Airbnb’s Yoshino Cedar House 06.10.16

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samara yoshino airbnb

Airbnb has designed its first hotel: a minimal cedar-clad building in rural Japan. But is it part of a quirky new model for tourism, or a bid for world domination?

It’s quite a confidence trick. After years of insisting that Airbnb is more than just a user-friendly online room rental service – and rather gratingly promoting the brand’s design credentials (‘Airbnb bleeds design’) – its founders have put their money where their mouth is: they’ve established a studio and designed a physical space. The studio, Samara, is intended to ‘further avant garde ideas’, ‘pioneer services for connection, commerce, and social change’ and ‘explore new attitudes towards sharing and trust’. What will this mean in practice? It’s too early to tell, but its first project, the Yoshino Cedar House, provides some clues.

Designed in collaboration with Japanese architect Go Hasegawa, the building was originally shown at an exhibition in Tokyo but will now be permanently relocated to a riverside spot in rural Japan and listed for hire on Airbnb. Clad entirely in cedar, the airy structure contains a community centre on its ground floor, complete with communal dining table and glass sliding doors along one side; a light, minimal staircase leads up to accommodation for travellers in the loft.

The town in which it is sited, Yoshino, has struggled to cope with the emigration of its younger population to larger cities, so the project is in part an exercise in community regeneration. Locals will act as hosts and, as with other Airbnb properties, the bulk of the fee will stay in the area. If the initiative proves successful, the model could well be replicated elsewhere.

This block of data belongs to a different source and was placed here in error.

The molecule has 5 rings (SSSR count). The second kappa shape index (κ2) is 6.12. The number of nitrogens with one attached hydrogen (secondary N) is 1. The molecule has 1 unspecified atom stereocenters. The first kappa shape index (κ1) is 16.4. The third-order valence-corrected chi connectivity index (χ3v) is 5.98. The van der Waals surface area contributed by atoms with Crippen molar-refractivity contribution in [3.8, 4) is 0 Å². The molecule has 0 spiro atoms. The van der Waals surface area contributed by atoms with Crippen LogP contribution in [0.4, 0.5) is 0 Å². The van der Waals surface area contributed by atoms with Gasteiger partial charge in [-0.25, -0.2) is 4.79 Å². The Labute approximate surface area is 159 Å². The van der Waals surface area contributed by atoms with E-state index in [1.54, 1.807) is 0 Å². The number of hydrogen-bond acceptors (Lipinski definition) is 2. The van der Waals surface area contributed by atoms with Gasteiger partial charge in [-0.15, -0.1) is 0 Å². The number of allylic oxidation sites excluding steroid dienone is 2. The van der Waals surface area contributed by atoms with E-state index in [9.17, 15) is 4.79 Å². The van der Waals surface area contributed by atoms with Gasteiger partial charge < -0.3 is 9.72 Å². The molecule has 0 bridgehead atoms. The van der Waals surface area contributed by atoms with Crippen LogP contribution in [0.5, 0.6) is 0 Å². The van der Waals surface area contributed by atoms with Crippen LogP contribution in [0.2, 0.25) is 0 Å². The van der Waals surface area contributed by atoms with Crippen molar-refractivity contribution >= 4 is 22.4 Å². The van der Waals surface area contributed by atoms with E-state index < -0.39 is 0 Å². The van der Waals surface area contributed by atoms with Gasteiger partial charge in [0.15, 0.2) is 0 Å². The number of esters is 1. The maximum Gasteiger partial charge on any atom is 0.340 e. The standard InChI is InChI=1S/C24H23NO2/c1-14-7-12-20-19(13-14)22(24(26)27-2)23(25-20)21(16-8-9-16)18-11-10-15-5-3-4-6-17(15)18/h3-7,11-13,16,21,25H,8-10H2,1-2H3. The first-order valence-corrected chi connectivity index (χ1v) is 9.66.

And this is just one hint of the firm’s expansion plans. Earlier this year, Airbnb launched a series of online travel guides, effectively annexing territory from publishing companies already specialising in this area. Rumours also abound that it is testing out systems under which hosts can earn more by recommending and booking restaurants, preparing meals and giving tours, laying the groundwork for transitioning from a room-sharing service to a one-stop shop for travellers.

But the Yoshino Cedar House is its greatest sleight-of-hand to date. In designing it’s own properties, staffed by locals and rented to tourists, Airbnb has effectively progressed beyond online marketplace to become like that rather old-fashioned enterprise – a hotel developer.



Debika Ray


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